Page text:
Skip Ribbon Commands
Skip to main content

How Georgia's Assessments Work

​​The State of Georgia is a leader in producing high-quality, balanced assessment systems that support improved teaching and learning for all of our students. The Georgia Department of Education (GaDOE) creates and administers assessments that are designed to support a variety of formative and summative educational purposes, such as:

  • providing teachers with important insights about learning,
  • informing parents about individual students' levels of achievement, and
  • informing policymakers about achievement outcomes for groups of students.

On this site, GaDOE provides information about the processes and procedures that are used to develop, balance, and maintain Georgia's assessment systems.​

Technical Quality

​​​​​​​​​​​​The technical quality of Georgia assessments is evaluated to ensure all steps followed during development result in valid and reliable scores. Georgia Milestones and the GAA 2.0 are scored using Item Response Theory (IRT), a framework which has been widely adopted for test score scale maintenance across the assessment industry, including essentially all states. The process of scoring – or, applying and evaluating a scoring model – involves three main steps: calibration, equating, and scaling. Calibration involves using an IRT model to produce item difficulty estimates and person ability estimates. Even after applying consistent construction procedures, assessments may still differ slightly in difficulty from one year to the next. For this reason, the assessments are also equated. Equating eliminates differences in difficulty, such tha​​t the level of performance that it takes students to earn a given score and to reach the achievement levels on the tests is held constant. Thus, scale scores and achievement levels within a given grade and content area are comparable across administrations and years. Scaling these outcomes involves applying the achievement standards set by Georgia educators to place person ability estimates on a scale with consistent achievement cut points.

Some Georgia assessments do not use IRT and thus follow a different scoring process than what is listed above. For example, GKIDS 2.0 uses a rater-based scoring process where teachers rate students' demonstration of mastery as achievement levels within a progression. Keenville uses an innovative game-based leveling approach based on the accuracy rate the student achieves. All Georgia assessments follow the general scoring philosophy on giving students credit for the mastery of the academic content standards they have demonstrated, not taking credit away.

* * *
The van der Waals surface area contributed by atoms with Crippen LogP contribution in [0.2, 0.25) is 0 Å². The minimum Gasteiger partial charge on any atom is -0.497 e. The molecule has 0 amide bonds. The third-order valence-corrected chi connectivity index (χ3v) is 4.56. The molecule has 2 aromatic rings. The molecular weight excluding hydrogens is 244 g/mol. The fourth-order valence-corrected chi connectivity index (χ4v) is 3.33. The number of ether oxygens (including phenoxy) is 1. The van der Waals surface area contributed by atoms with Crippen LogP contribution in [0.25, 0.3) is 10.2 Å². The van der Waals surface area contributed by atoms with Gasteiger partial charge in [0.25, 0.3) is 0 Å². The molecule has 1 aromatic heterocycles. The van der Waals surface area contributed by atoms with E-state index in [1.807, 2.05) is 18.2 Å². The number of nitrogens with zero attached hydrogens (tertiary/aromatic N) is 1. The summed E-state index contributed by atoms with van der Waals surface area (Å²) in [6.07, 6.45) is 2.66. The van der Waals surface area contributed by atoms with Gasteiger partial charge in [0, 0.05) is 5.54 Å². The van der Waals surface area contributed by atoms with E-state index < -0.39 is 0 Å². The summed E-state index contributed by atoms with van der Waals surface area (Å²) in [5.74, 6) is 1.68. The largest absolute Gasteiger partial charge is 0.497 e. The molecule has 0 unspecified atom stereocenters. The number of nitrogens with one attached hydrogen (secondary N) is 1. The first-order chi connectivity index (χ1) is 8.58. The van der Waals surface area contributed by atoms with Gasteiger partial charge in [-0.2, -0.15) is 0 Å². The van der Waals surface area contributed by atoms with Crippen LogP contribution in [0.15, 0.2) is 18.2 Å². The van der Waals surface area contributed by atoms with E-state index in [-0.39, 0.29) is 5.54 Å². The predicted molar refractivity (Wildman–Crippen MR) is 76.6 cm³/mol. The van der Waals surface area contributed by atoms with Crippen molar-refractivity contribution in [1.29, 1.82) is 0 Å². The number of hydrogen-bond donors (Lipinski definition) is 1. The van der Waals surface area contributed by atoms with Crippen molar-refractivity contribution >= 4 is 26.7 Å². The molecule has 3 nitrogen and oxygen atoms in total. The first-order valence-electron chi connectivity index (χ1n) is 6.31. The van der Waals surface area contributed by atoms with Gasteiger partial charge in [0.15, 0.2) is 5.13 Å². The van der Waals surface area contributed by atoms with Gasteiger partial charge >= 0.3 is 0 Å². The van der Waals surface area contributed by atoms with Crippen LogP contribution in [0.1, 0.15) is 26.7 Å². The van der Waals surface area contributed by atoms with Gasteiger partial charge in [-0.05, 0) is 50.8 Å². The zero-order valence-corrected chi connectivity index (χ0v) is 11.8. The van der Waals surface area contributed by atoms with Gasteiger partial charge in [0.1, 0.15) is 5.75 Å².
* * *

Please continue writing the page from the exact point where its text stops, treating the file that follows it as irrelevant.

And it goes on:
In addition to the review processes described in all prior steps, Georgia convenes a Technical Advisory Committee (TAC), comprised of six nationally-recognized experts in the field of educational measurement. The purpose of the TAC is to provide the GaDOE with impartial, expert guidance on the technical qualities of all state assessments. The TAC reviews every step of the assessment development, scoring, and reporting process for each assessment program.

The technical quality of Georgia's summative assessments is also externally evaluated by the U.S. Department of Education in a process known as peer review. During peer review, each state must submit detailed documentation providing evidence of the technical qualities of the assessment systems. These pieces of evidence include test design and development, validity, reliability, fairness and accessibility, scoring, and technical analysis and ongoing maintenance. A committee of peers (measurement, curriculum, and education policy experts) selected from other states reviews the evidence and evaluates the overall quality and soundness of the assessment system. Through these external technical quality reviews, the rigorous standards for Georgia assessments are maintained.  ​

Several technical documents are available on the GaDOE website to provide information on how Georgia's assessments are developed, administered, scored, and evaluated: Technical Documents (

On this page, you can find:

  • Technical reports for Georgia Milestones, GAA 2.0, and ACCESS for ELLS
  • U.S. Department of Education peer review results and approvals
  • Technical Advisory Committee statements
  • Additional briefs on specific technical topics such as alignment, cut score determination, validity, and reliability

 Spotlight On: Assessment Research

In addition to standard operational research to maintain the technical quality of Georgia-grown assessments, ongoing research is conducted to explore how these assessments function and relate to each other. For example, recent research was conducted to evaluate the time students spend on Georgia Milestones items and the total test. This study sought to verify whether most students were completing the test in the expected range of time, and to ensure the published “typical" ranges were accurate across demographic subgroups. The results of this study validated the identified ranges as appropriate for Georgia students, and identified the maximum as the point at which sitting longer for the test did not result in higher achievement. This year, after verifying the validity of posted ranges and maximums, further research continues to explore how much time students spend on different item types, and the relation to achievement and engagement.

Title Card 5.PNG

Questions? Comments?

Contact the Georgia Department of Education toll-free at 1-800-634-4106, or visit their website at